Here's the Skinny on the New Snowshoe
Course, Camping and Other Important Info
May. 16, 2000
(This communique' was mailed on 5/15/00
to all registered racers who had turned in their Accident Waivers. There
was an error in the section on
Pre-Riding the course regarding trail use fees.
Please note the correction in this version of the letter which is being
posted here to make this same information available to anyone who did
not receive the mailing. This is important information for anyone planning
to attend as a racer, volunteer, support crew, or even as a spectator.)
Toyota 24 Hours of Snowshoe
Howdy 24-hour mountain bike racing fans,
We?re mailing this communiqu? because our ?snail mail? list
is still the most complete address book of registered racers that we have,
and we want to make sure that this information is received by as many
of our participants as possible. If any of your teammates do not receive
this, they can read it online in the ?current news? section of grannygear.com
To reduce waste and expense, we are using broadcast e-mails
as much as possible.
I just got back from setting the course at Snowshoe and
I have much to report about the course and the camping. I know that everyone
is excited to hear about the course, so I?ll get right to that.
I am very pleased to tell you that we have nothing short of a world-class
course. It?s 11.3 miles with 1,500 feet of climbing. That?s nine-tenths
of a mile shorter and 300 feet less climbing than the Canaan course. What
the course has lost in distance and climbing, it has made up in technical
single track. With four uphills (three hard packed doubletrack climbs
and one single track climb), five singletrack downhills (3 rolling and
2 steep), and one level, high-speed, hard-packed doubletrack section,
the course has a nice rhythm. Some of the climbs are steep but none of
the climbs are very long.
This course will raise the bar for less skilled riders, not because the
technical sections are that much harder than the most technical sections
of Canaan but because, overall, there are more miles of technical riding.
Practicing your technical riding skills will deliver a big pay-off at
this race. Find the rootiest, rockiest, singletrack you can and learn
to flow your bike through it. There?s is a technique called ?pinballing?
that will really come in handy. Pinballing is when you read the terrain
and realize that the deflection of your front wheel off of one object,
which might normally throw you for a loop, can be counteracted by the
deflection off of the next object in your path.
Get a friend who is a good technical rider to show you some of the finer
points of his/her technique. Specifically, work on reading the terrain,
staying loose, using your momentum, using a slightly bigger gear to torque
through rough sections, steering and counter-steering, front and back
brake-steering, and using ?body english.?
Re-think if you think you should
If you think that the Canaan course was (or would have been) over your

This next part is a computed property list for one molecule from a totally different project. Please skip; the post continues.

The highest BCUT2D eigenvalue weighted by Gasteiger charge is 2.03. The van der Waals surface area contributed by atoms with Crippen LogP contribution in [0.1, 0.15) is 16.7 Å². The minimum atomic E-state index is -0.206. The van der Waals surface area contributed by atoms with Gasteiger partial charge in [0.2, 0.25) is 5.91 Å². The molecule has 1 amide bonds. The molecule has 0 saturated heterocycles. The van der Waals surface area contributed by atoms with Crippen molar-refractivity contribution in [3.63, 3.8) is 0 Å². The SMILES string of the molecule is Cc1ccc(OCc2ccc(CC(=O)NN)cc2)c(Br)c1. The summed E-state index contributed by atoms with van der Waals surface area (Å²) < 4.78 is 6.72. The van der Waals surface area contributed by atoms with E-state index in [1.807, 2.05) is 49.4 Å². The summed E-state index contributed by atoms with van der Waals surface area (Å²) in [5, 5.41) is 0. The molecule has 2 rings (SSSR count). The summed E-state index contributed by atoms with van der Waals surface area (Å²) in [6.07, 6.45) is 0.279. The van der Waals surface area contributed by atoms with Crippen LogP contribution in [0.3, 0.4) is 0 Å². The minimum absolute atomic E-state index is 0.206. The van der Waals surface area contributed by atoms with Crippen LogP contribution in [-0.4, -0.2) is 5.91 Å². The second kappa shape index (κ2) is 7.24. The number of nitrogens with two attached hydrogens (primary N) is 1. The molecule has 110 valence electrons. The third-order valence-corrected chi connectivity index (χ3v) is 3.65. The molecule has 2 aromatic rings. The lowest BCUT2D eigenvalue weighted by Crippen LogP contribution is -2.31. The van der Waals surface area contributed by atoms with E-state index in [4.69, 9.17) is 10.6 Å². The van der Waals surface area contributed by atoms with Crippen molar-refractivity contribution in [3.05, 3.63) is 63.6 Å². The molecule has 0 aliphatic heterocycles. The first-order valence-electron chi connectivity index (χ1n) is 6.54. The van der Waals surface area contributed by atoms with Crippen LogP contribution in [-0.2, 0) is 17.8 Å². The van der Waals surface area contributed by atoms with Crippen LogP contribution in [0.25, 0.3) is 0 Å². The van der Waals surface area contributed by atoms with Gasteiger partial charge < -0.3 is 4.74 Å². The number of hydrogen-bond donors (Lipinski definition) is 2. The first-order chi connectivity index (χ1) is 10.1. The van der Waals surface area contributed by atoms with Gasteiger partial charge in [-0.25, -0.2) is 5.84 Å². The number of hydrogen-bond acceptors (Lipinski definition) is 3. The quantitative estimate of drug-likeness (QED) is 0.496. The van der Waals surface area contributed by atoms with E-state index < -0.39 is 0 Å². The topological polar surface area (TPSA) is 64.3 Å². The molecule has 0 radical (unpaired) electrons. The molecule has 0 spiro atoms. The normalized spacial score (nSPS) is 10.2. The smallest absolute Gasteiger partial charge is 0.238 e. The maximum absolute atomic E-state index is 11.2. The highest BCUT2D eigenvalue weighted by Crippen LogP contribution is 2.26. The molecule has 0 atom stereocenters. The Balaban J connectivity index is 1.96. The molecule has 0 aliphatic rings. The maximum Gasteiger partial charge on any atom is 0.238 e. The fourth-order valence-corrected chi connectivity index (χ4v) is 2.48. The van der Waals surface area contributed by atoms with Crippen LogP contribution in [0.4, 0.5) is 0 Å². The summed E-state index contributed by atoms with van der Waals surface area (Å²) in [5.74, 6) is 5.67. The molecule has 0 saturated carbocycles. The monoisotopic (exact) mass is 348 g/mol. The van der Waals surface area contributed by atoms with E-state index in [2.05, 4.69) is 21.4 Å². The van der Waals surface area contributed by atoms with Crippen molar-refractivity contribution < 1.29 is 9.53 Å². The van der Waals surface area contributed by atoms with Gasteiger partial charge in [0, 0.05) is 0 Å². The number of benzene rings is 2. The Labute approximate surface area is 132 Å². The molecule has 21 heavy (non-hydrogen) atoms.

head, then the Snowshoe course will definitely be over your head. I?m
not trying to scare anyone off, but even though we tell everyone that
these courses are not for beginners, every year we get folks who really
should have gotten a little more experience before taking on this kind
of challenge. I want folks to have fun and this course will be a blast
for anyone with good, basic skills but anyone (or any team) that is seriously
intimidated by rocky, rooted terrain should consider finding a replacement
and joining the fun as a spectator or team support crew member.
With the slightly shorter course and the technical terrain that will exaggerate
the speed differential between skilled and less skilled riders, there
will be more passing. Passing on the doubletrack climbs and flats will
be easy, but in the single track passing will be harder. Remember, one
of the cool things about this race is that all classes race together,
pros and amateurs, alike. The tradition of sportsmanship and camaraderie
that this race engenders is legendary and is underscored by the remarkable
cordiality shown between the various classes and categories. If you?re
new to this race and on the slower end of the spectrum of abilities, you
should know that it?s just good form to let a clearly faster rider, ride
through (plus it can be really cool to watch the pro and expert guys and
gals in top form). Likewise if you?re new to this race and race at the
fast end of the spectrum, know that you?re going to get through the course
faster by communicating you?re intention to pass, loudly, clearly and
early enough for the racer you're passing to make way. Also, remember
to say thanks and offer words of encouragement. Remember too, that in
a pinch one of these other racers may be your best source for mechanical
support (as per rule #4 on www.grannygear.com/rules.htm).
Here?s another plus for the course at Snowshoe: The soil on top of the
mountain is composed of humus (that?s decomposed organic material, not
the stuff you spread on a falafel) and decomposed sandstone. It?s reminiscent
of the soils on the original 24 Hours of Canaan course, near Davis. That?s
not to say there won?t be mud, just that the mud will not be the kind
that clogs up on your bike like 50 lbs. of peanut butter.
Mapping & grooming
A map of the course will be posted on grannygear.com within the next 7-10
days. The course is very roughly cut, right now. It has some fresh single
track and some trail sections that need to be bench-cut. The folks at
Snowshoe are working on the sections that need chainsaw work, in preparation
for our trail maintenance crews. Kudos to the 120+ people who have volunteered
for our trail maintenance weekend, May 18th-20th. This is the largest
trail crew we?ve ever assembled and if the work of previous year?s crew
is any indicator, you can be sure that the course will be in tip-top shape
after these folks are done with it.
You can pre-ride the course any time. Snowshoe does have an $8 per day
area use fee which includes access to 12,000 acres of private land. Shuttle
service is available from the bottom of the mountain. Shuttle Fees are
$5 per shuttle run or $20 all day. And, they?ve got some sweeeet downhill
Weather (or not)
Weather is going to play a huge role in this race due to the fact that
Silver Creek Lodge and the entire race course are located on top of a
4,800 ft. mountain. If bad weather does move in, it will get very cold
and very windy. Some of you may remember how cold it was at the top of
the mountain at Timberline, two years ago. It was actually snowing up
there. Check this out: the top of Timberline is 4,268 ft.; we?re going